Vote Early and Often

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Casting my vote for a president, or a United States Senator is easy compared to this. I seldom, if ever, waver once I’m in the voting booth, but this one was a different story.

Have you seen NPR’s Best Teen Novel ballot?  235 novels are listed. You can vote for 10. The idea is to come up with the 100 best novels ever written for young adults. I voted yesterday and thank goodness it was a cloudy and rainy day. I needed time.

As the article points out, there are a few novels on the list of 235 that are not always considered to be young adult. Like A Catcher in the Rye. Of course, the protagonist is a young adult, but I wouldn’t look for Salinger’s novel in the YA section of the bookstore.  A good case is made for Holden’s inclusion on the list.

Check it out. Here’s the link to the ballot:

My own “top 10” resulted in a strange list because I had 20 books that had to be included. I ended up just popping checkmarks next to 10 of them.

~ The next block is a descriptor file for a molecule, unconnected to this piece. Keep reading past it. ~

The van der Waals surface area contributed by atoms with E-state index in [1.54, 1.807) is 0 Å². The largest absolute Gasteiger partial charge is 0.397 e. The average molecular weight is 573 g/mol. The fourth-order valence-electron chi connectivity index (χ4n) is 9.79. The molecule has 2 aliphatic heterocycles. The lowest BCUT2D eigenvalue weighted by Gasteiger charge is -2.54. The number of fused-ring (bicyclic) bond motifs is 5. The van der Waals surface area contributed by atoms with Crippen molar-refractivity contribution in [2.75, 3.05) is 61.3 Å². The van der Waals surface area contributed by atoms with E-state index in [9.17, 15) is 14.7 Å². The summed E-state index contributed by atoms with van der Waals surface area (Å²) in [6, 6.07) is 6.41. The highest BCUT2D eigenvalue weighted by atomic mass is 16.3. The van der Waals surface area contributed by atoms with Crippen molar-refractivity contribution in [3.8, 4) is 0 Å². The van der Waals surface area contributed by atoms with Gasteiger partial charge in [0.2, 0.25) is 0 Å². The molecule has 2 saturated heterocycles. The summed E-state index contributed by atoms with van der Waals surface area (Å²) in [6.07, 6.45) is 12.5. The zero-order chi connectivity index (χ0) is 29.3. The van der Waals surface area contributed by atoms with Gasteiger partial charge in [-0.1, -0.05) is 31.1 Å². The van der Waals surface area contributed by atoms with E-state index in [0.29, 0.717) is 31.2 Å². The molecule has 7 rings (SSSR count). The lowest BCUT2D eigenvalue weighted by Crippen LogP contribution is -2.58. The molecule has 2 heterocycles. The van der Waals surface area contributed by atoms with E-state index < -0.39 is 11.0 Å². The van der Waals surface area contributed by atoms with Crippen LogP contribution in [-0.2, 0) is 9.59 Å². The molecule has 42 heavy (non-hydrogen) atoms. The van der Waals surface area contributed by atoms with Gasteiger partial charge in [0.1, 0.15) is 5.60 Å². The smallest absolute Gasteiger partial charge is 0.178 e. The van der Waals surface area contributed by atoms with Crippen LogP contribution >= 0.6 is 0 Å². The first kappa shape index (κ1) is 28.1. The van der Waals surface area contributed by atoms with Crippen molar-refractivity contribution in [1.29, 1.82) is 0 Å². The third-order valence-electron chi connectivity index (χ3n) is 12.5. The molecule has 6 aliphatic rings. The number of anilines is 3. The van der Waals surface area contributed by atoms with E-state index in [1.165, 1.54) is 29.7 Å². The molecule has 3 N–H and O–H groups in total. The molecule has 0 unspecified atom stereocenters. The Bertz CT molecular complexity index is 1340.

To Kill a Mockingbird by Harper Lee (After teaching this book for so many years, I’ve witnessed its power over young adults. It never fails to touch even the most reluctant reader.)

Absolutely True Diary of a Part-Time Indian by Sherman Alexie

Fahrenheit 451 by Ray Bradbury (young adult?  Not sure, but since it was on the list, I had to vote for it.)

The Giver by Lois Lowry

The Outsiders by S.E. Hinton

Feed by M.T. Anderson

Book Thief by Markus Zusak

Elsewhere by Gabrielle Zevin (This may be a surprising choice on my list, but I voted for Zevin’s novel because I’ve recommended it to so many different kinds of readers – and they not only love it, they want to talk about it. Elsewhere is one of the few books on Inly’s summer reading list that doesn’t “rotate off.”  The book has been on the list since it was published in 2005)

Thirteen Reasons Why by Jay Asher

My last choice was something by Robert Cormier because a list of the best fiction for young adults has to include him. There were two of his books on the list: The Chocolate War and I Am the Cheese. My checkmark ended up next to one of them. I used the “pin the tail on the donkey” approach…

No declaration of party affiliation required. You can vote from the comfort of your closest device. Go vote!


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